Take another example, this time the first part of the first paragraph setting the scene for the first episode in the famous novel Ivanhoe by Sir Walter Scott. An unimaginative writer might have begun like this:

Two men are sitting in a forest. The trees are so close to each other the sun’s rays barely pass through, but there are some open sections through which a person can easily see for some distance.

Contrast that with what the novelist wrote:
In that pleasant district of merry England which is watered by the river Don, there extended in ancient times a large forest, covering the greater part of the beautiful hills and valleys which lie between Sheffield and the pleasant town of Doncaster. …

The sun was setting upon one of the rich grassy glades of that forest, … Hundreds of broad-headed, short-stemmed, wide-branched oaks, which had witnessed perhaps the stately march of the Roman soldiery, flung their gnarled arms over a thick carpet of the most delicious green sward; in some places they were intermingled with beeches, hollies, and copewood of various descriptions, so closely as totally to interrupt the level beams of the sinking sun; in others they receded from each other, forming those long sweeping vistas, in the intimacy of which the eye delights to lose itself, while imagination considers them as the paths to yet wilder scenes of sylvan solitude. Here the red rays of the sun shot a broken and discoloured light, that partially hug upon the shattered boughs and mossy trunks of the trees, and there they illuminated in brilliant patches the portions of turf to which they made their way. …

The human figures that completed this landscape, were in number two, partaking, in their dress and appearance, of that wild and rustic character, which belonged to the woodlands of the West-Riding of Yorkshire of that period.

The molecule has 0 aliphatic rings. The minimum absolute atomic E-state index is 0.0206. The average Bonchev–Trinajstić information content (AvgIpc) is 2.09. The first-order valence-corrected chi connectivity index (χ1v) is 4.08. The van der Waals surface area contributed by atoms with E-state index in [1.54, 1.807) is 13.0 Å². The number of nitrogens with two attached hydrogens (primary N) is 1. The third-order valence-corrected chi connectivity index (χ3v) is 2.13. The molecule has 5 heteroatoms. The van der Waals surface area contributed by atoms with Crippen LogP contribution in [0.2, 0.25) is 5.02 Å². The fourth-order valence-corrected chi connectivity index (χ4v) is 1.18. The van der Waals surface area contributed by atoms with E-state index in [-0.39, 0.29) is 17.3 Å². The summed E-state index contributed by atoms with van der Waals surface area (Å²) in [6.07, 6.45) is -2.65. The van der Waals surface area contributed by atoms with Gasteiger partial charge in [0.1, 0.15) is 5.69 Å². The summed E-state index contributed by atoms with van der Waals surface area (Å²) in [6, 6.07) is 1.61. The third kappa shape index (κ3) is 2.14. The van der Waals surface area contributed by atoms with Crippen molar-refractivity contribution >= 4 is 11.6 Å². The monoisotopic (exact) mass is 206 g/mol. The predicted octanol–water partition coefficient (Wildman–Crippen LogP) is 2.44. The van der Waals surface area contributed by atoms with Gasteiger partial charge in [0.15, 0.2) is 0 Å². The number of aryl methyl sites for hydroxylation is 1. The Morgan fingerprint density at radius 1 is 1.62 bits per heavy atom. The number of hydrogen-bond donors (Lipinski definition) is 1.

Sir Walter’s description is much more vivid. A mood is created and we have details with which to create a mental picture of the scene.

The American Heritage Dictionary defines “poetry” as “a piece of literature written in meter; verse”. There are several things that distinguish poetry from prose. Traditionally poems are written as a series of lines in each of which the words are arranged in more or less identical patterns of accented and unaccented syllables (the meter), which gives the poem a cadence when read aloud. The last words of each line are usually expected to rhyme. Another important thing that distinguishes poetry is its choice and use of words. To fit the meter, the order in which words are presented is often different from that in ordinary prose, but even more significantly, the words are often selected for the way they sound or they are given underlying meanings and nuances or evoke images that create a mood or symbolically express ideas about reality that go beyond the literal meaning of the words. Poetic diction often uses verbal devices like assonance, alliteration, onomatopoeia and rhythm, which often leave the poem deliberately vague, ambiguous, suggestive, mysterious, ironic, or symbolic.
The reader of a poem is not only entertained by the poet’s literary style, but is moved to see reality in a new light. As one expert put it (Polish historian of aesthetics Vladyslaw Tatarkiewicz in an article “The Concept of Poetry”, quoted in “Poetry,” Wikipedia Free Encyclopedia) poetry is “an art based on language” and “expresses a certain state of mind”. According to poet Archibald MacLeish (same source) “A poem should not mean / but be”.
Here are several examples illustrating the differences between prose and poetry. In the first, look at a brief observation someone might make about trees: